Minimum number of checks

On another forum, I've found a meaningless question leading to an interesting one.

Suppose a 9x9 Sudoku grid is filled with digits from 1 to 9.

At this point, don't suppose any constraint (different values) on rows/columns/blocks (if we assumed all of them, no more test would be needed).

Now suppose one wants to check that the grid is indeed a valid Sudoku solution and one has already checked that the 27 sums for each row/column/block is 45. These 27 checks can't be enough for all the possible grids (otherwise Sudoku would be an integer linear programming problem with 81 unknowns and 27 linear constraints). There must be some counter-example, but I don't know any.

Now the question: what's the minimum number of elementary checks of type xi≠yi (where xi and yi are the digits in different cells in the same row/column/block) necessary to be sure in all possible cases that the grid is a valid Sudoku solution?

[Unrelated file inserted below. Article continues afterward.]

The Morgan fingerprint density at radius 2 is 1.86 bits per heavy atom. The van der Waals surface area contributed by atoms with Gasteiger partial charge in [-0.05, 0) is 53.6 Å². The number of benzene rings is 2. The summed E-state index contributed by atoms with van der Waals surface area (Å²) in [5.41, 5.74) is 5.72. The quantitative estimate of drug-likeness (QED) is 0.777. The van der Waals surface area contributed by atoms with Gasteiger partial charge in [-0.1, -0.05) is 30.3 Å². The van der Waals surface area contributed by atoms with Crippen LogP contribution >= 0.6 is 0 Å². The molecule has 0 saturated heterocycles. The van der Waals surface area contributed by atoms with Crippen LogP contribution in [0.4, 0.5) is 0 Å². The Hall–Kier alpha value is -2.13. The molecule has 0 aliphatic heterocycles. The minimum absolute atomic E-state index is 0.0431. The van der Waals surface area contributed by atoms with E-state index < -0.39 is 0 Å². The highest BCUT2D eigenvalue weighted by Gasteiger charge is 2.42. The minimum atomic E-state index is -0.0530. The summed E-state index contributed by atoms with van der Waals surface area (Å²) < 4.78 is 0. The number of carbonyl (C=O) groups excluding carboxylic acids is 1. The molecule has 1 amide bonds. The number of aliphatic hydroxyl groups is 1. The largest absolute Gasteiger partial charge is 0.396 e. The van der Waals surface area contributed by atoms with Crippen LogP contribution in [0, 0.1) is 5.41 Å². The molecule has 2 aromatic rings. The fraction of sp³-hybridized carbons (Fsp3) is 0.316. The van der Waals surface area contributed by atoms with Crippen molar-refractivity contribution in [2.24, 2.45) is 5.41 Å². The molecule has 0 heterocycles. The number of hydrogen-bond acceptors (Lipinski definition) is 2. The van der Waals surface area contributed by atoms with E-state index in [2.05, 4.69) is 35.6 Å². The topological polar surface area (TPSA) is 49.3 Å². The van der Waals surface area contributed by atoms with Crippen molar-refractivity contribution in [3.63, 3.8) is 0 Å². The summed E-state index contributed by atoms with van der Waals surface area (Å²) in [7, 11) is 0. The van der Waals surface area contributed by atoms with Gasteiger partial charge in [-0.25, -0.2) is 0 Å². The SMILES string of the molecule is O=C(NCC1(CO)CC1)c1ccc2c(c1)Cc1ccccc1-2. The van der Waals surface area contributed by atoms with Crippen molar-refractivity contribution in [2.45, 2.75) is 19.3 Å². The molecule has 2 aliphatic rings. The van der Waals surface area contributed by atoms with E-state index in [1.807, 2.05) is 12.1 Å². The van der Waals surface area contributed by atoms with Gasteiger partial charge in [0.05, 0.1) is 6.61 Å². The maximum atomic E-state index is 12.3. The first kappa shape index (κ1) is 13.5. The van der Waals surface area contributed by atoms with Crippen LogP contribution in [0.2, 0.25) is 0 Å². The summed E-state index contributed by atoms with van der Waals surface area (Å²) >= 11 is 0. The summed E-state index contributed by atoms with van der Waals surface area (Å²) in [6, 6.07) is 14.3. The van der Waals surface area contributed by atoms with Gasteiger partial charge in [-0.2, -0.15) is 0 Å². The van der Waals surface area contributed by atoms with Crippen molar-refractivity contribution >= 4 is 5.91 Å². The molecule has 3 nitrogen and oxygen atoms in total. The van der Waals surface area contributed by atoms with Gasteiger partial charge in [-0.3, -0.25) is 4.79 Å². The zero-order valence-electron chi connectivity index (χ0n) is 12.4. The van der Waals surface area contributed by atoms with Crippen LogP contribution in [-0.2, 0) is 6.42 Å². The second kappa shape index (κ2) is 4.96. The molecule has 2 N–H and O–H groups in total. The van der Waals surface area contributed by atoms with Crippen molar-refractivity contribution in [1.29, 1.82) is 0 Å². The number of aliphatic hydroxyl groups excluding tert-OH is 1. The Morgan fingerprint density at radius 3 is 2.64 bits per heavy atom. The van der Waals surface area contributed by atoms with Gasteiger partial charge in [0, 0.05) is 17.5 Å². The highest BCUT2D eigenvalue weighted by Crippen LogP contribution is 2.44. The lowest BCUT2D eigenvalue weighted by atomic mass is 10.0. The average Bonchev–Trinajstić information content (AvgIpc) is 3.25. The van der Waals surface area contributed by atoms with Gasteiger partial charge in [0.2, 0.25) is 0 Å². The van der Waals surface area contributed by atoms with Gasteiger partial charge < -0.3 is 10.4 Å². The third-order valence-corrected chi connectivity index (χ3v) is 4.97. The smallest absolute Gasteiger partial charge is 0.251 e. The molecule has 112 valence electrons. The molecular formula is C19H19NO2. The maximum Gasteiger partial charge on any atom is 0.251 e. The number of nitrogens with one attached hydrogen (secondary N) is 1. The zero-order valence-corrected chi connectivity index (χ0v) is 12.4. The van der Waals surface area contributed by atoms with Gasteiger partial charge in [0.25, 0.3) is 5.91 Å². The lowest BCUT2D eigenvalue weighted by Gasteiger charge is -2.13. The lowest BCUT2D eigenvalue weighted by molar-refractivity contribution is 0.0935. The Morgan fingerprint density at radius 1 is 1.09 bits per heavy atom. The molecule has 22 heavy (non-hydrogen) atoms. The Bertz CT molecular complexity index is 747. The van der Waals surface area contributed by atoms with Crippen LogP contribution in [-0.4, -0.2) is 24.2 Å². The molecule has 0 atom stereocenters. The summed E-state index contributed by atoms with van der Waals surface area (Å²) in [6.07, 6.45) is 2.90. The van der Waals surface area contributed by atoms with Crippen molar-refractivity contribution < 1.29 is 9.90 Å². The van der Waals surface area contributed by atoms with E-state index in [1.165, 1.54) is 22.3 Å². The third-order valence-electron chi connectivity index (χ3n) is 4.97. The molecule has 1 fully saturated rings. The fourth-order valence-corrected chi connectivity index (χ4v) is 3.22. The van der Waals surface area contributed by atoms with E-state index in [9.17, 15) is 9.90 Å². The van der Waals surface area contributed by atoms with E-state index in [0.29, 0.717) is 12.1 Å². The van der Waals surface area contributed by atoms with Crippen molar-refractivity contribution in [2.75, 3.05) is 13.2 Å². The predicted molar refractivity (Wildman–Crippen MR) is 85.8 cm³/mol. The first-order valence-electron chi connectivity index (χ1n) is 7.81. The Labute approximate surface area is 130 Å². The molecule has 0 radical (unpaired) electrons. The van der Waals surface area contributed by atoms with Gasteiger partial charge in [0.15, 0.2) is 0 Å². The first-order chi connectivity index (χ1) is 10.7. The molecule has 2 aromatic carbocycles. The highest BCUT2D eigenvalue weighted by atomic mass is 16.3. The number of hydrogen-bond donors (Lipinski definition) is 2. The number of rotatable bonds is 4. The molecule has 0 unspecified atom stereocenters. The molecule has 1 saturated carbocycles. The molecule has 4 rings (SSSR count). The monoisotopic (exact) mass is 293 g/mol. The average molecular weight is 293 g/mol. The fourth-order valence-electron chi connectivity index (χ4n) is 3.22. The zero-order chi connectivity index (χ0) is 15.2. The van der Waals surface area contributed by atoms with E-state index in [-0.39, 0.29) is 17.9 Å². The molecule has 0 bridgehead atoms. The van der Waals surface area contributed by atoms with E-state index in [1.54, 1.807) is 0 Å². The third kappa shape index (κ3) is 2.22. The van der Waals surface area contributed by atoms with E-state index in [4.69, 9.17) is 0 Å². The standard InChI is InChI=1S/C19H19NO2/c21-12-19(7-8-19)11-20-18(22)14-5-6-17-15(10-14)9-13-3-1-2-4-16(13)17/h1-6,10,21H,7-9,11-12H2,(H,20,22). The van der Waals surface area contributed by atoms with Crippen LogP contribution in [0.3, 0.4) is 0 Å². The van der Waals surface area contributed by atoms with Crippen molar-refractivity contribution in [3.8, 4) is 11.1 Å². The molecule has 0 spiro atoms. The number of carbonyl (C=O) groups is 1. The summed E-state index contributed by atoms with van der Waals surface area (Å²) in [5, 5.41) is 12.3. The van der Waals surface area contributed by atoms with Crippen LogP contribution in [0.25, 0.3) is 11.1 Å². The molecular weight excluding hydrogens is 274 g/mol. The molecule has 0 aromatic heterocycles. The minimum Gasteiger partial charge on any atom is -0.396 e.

To be more precise, all the xi≠yi must be preceded by a universal quantifier: find the minimum n such that for all such (sum-checked) grids and for all n choices of xi≠yi constraints, these additional tests are enough to make sure the grid is a valid Sudoku solution.

(At first, I thought the answer would be almost trivial if we chose existential quantifiers instead: choose the cell-pairs for which the constraint is not satisfied. But the way to the final answer may not be so trivial finally. So, it might be a second question. No time to investigate now.)